Cairo: Leading Egyptian author Baha Taher, the winner of the 2008 International Prize of Arabic Fiction, passed away on Thursday evening after a fight against illness, local media reported. He was 87.
Born in Giza near Cairo in January 1935, Taher graduated from Cairo University majoring in history.
He briefly worked as a translator at Egypt’s State Information Service and a presenter at the Egyptian radio. Later, he worked as a UN translator in Geneva.
His first collection of stories “Engagement” was published in 1972.
Several of his literary works were made into TV dramas including “My Aunt Safia and the Monastery”; and “The Oasis of Sunset”.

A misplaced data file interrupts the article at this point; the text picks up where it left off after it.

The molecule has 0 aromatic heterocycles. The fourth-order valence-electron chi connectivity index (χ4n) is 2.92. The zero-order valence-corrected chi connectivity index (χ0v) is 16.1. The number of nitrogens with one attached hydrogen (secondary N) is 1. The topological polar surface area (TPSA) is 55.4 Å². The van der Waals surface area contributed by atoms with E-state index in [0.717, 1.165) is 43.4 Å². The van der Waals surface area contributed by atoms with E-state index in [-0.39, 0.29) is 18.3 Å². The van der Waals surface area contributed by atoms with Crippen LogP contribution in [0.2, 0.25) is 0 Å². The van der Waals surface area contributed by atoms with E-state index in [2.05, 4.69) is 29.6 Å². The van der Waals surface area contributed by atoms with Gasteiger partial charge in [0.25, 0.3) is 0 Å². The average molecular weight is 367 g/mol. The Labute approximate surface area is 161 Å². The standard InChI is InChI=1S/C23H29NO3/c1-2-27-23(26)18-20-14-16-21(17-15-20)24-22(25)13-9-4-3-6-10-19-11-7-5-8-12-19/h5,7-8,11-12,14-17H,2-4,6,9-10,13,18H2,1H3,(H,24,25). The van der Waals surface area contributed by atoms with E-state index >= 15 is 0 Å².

He penned several critical books including “In Praise of the Novel”; and “Culture and Freedom”. He also translated into Arabic some foreign classics.
Taher was awarded several prizes for his writings including Egypt’s State Merit Prize in 1998 and the 2008 International Prize for Arabic Fiction for his novel “The Oasis of Sunset”.
A museum was set up for him in the ancient Egyptian city of Luxor where his family roots are traced.
Tributes poured in for Taher.
Egyptian Culture Minister Nevine Al Kelany called him a “great writer belonging to a generation of great writers”.
Egypt’s state publisher, the General Book Organisation, mourned Taher’s death, saying the Arab culture “has lost one of pillars of the Arabic literature”.